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Music Reviews

Screaming Females - Castle Talk
»Screaming Females
Castle Talk
Don Giovanni
Trent Reznor & Atticus Ross - The Social Network [Original Soundtrack]
»Trent Reznor & Atticus Ross
The Social Network [Original Soundtrack]
The Null Corporation
Deerhunter - Halcyon Digest
Halcyon Digest
No Age - Everything in Between
»No Age
Everything in Between
Sub Pop
Robyn - Body Talk Pt. 1/ Body Talk Pt. 2
Body Talk Pt. 1/ Body Talk Pt. 2
The Walkmen - Lisbon
»The Walkmen
Fat Possum
Telepathic Butterflies
Songs from a Second Wave
Rainbow Quartz

Rating: 6/10 ?

October 1, 2004

Rainbow Quartz released Songs from a Second Wave; this fact alone should tell you most of what you need to know about this album. Like practically all of their label mates, The Telepathic Butterflies churn out the British Invasion-influenced power-pop like prog, punk, new wave, grunge,and lo-fi never happened, and this record fits the template to a capital T.

Though The Butterflies may be interchangeable with any number of similar acts, they nevertheless do an admirable job of taking the rough and tumble melodicism patented by The Who, The Kinks, The Move, et al, and stripping away any sense of danger or spontaneity without pouring the sugar on too thickly.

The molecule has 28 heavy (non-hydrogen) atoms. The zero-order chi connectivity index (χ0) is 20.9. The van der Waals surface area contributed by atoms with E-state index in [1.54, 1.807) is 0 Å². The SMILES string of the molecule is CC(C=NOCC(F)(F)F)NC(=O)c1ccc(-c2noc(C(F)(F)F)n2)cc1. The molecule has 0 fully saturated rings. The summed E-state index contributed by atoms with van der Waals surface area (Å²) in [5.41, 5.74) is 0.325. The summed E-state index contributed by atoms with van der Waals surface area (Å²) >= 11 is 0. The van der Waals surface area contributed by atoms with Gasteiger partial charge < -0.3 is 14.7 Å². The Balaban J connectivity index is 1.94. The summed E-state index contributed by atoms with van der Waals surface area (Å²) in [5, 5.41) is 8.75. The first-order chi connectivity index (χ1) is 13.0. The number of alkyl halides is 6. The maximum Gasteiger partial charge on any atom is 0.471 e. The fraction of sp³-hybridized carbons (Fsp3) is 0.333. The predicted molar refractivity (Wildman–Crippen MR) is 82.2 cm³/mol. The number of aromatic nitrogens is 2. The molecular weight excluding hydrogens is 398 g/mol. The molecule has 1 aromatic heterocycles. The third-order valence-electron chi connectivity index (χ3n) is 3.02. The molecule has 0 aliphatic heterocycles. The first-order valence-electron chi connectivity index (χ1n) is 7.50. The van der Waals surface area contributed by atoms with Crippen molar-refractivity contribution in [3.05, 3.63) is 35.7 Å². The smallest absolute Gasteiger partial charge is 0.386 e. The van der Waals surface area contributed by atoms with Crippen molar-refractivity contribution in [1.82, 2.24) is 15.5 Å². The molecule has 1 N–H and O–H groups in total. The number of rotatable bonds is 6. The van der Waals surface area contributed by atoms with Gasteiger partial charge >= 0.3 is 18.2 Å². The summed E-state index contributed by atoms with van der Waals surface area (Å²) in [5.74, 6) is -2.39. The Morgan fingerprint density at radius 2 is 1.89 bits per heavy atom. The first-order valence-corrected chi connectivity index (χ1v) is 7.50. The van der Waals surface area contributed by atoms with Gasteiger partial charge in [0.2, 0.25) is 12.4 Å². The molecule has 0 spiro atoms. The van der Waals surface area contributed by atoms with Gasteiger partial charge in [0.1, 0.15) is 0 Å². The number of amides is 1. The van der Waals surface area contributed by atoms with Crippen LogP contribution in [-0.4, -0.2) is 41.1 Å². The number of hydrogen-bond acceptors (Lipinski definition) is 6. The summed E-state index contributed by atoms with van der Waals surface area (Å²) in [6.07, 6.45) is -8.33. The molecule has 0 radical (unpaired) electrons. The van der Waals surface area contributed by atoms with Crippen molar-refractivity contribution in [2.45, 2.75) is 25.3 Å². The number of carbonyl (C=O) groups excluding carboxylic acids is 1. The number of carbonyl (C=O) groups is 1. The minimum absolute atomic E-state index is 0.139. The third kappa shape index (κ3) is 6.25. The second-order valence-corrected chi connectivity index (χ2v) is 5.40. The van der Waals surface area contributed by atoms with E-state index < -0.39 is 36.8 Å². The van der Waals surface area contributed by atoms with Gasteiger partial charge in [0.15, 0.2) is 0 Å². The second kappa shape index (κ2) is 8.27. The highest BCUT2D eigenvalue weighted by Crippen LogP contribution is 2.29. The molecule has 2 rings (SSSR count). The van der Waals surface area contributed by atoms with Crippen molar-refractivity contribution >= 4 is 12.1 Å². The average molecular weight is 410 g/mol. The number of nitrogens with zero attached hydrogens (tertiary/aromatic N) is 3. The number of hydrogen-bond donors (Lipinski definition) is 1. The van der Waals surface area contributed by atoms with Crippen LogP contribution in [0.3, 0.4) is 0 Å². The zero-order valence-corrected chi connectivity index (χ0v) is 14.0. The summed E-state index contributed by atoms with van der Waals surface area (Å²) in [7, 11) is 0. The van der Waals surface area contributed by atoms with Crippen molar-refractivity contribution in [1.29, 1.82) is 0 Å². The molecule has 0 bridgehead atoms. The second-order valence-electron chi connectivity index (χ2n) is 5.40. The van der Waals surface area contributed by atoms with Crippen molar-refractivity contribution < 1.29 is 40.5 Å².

Taken in as individual tunes, all of Songs from a Second Wave's songs do the trick, with hyperactive bass lines and multi-faceted song structures doing their best to draw your attention away from just how overworked this territory is, and actually succeeding during the disc's first half.

As the album develops (or fails to, rather), though, the sameness of it all causes it to sag, and the skip button starts to look all the more tempting once you realize that the track you're listening to, just like the ones before it, holds no thrilling payoff or quirky bridge. A healthy dollop of sarcasm, a good-natured sense of subversion or a well-apportioned shot of levity would all make the album a smoother listening experience - any sign of personality would, for that matter. For now, though, we have to settle for a tragically over-sincere slab of rock that may not offer a lot to anyone other than the most erudite of guitar pop scholars.

Reviewed by Phillip Buchan
A one-time music director at WUOG in Athens, Phillip is into college radio, literature, writing, buying records, going to shows, talking to friends, learning -- pretty much the same stuff that all of us priveledged, (pseudo?)intellectual Americans are into.

See other reviews by Phillip Buchan



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